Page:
With the change of guard, India has recently put bamboo related enterprise, including bamboo agro-forestry systems on the fast track. Rightly so, because Bamboo Plantations are some of the best CO2 sinks. With an exceptional growth rate, and very high timber strength- Bamboo Agroforestry systems offer a short cut to increasing our much needed Forest Cover.

It is needless to stress the importance of forest cover, and its implicit symbiotic relationship with existence of life on our planet. Only source of Oxygen- are green plants. Photosynthesis is a photo-sensitive mechanism where-in, plants consume CO2 to produce sugars, releasing oxygen as a bi-product, into the environment.

CO2 is one of the major green-house gases, responsible for heating the atmosphere and Global Warming. Forests, including bamboo-Agroforestry- thus offer one of the most reliable methods to mitigate, or even reverse this phenomenon.

Please refer to the following links on Global Warming and Role of Forests

I was recently in Talwara (Punjab), and Punjab Agriculture University (Ludhiana, Punjab), to study the gaps and bottle-necks, in the nascent Bamboo Industry in India. Nascent- because, Bamboo, having been recently de-regulated from the forest regime- is now easier to grow, transport and trade- thus offering the potential of developing enterprise to produce value added products of this wonderful resource/raw material.

We had the opportunity of visiting the Unati Cooperative in Talwara. Some wonderful work is being undertaken by Mr. Jyoti Swaroop and his Unati Team- a cooperative in true sense- with altruistic and holistic philosophy. Their work (value added products) on and is worthy of appreciation. Sadly though, their bamboo furniture project has been put on a temporary halt, due to lack of availability of proper raw material.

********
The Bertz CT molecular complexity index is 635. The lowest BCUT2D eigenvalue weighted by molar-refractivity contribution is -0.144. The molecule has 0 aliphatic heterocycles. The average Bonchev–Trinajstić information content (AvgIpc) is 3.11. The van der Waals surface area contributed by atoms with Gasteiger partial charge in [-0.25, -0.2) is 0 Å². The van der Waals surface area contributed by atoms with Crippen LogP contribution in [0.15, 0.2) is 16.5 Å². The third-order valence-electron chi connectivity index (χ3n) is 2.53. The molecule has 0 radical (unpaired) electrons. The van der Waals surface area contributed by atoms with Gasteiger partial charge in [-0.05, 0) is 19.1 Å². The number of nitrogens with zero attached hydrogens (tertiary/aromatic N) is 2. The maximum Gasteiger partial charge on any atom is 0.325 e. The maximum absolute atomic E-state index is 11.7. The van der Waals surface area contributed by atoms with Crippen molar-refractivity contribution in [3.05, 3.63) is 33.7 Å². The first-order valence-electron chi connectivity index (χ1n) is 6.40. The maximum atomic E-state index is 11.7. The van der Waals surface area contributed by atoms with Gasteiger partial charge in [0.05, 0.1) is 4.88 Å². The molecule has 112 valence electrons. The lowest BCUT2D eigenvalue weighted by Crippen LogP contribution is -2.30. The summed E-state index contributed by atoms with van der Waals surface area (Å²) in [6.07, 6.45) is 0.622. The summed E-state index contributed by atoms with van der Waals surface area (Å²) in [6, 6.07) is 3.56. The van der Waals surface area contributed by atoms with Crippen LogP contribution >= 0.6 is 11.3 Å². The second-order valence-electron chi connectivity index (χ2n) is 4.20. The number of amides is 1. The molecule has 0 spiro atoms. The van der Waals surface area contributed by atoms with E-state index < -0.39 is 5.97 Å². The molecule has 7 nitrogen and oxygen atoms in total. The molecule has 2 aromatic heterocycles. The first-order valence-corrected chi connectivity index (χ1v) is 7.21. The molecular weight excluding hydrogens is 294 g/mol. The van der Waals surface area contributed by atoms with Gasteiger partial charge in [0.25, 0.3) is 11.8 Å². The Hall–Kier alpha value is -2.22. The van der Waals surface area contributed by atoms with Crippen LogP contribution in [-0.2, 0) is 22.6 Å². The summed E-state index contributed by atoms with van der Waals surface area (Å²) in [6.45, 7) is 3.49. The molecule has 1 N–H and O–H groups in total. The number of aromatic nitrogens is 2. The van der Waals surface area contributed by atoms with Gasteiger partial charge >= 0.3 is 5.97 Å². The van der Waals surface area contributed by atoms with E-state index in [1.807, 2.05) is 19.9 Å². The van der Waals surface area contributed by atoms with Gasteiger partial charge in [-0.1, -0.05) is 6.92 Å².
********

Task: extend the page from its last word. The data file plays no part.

My second halt was at PAU, where I had the pleasure of meeting Dr. Gurvinder Cheema Sahib. Under his direction, many farmer clusters have been created who are undertaking value addition initiatives and direct marketing. His focus on judiciously selected Alternative crops (of which Medicinal and Aromatic Plants is a subset) -- is worthy of appreciation. He has spent probably 3 decades on development of MAP - his knowledge is encyclopedic - and his experiences are an ocean---we farmers can learn a lot from such a resource person. Indeed kind of Dr. Cheema Sahib to have invited me for a cup of tea-- sweetened with his love, and a bit of his beautifully crafted stevia.

Having travelled in various parts of the country, in relation to bamboo- I notice many bottlenecks and road blocks, that need to be evened out to make this a successful enterprise. Some of the issues (elite planting material, rhizome nursery, 2 year old plants, domestication and hardening issues etc.) I had discussed in one of my previous blogs. Besides above, a farmer needs suitable inter-cropping options, to sustain the first three years, while the bamboo plantation is in the process of establishment.

I have been experimenting with Aromatic Grasses as an inter-crop with Bamboo. Depending on the location, soil, water availability and soil type, a suitable site-specific grass could be judiciously selected, amongst Lemongrass, Gingergrass, Citronella, Palmarosa and Vetiver etc.

For River Protection and Soil-rehabilitation of  effluent inflicted/polluted soils, Vetiver and Bamboo Combination is indeed very successful.

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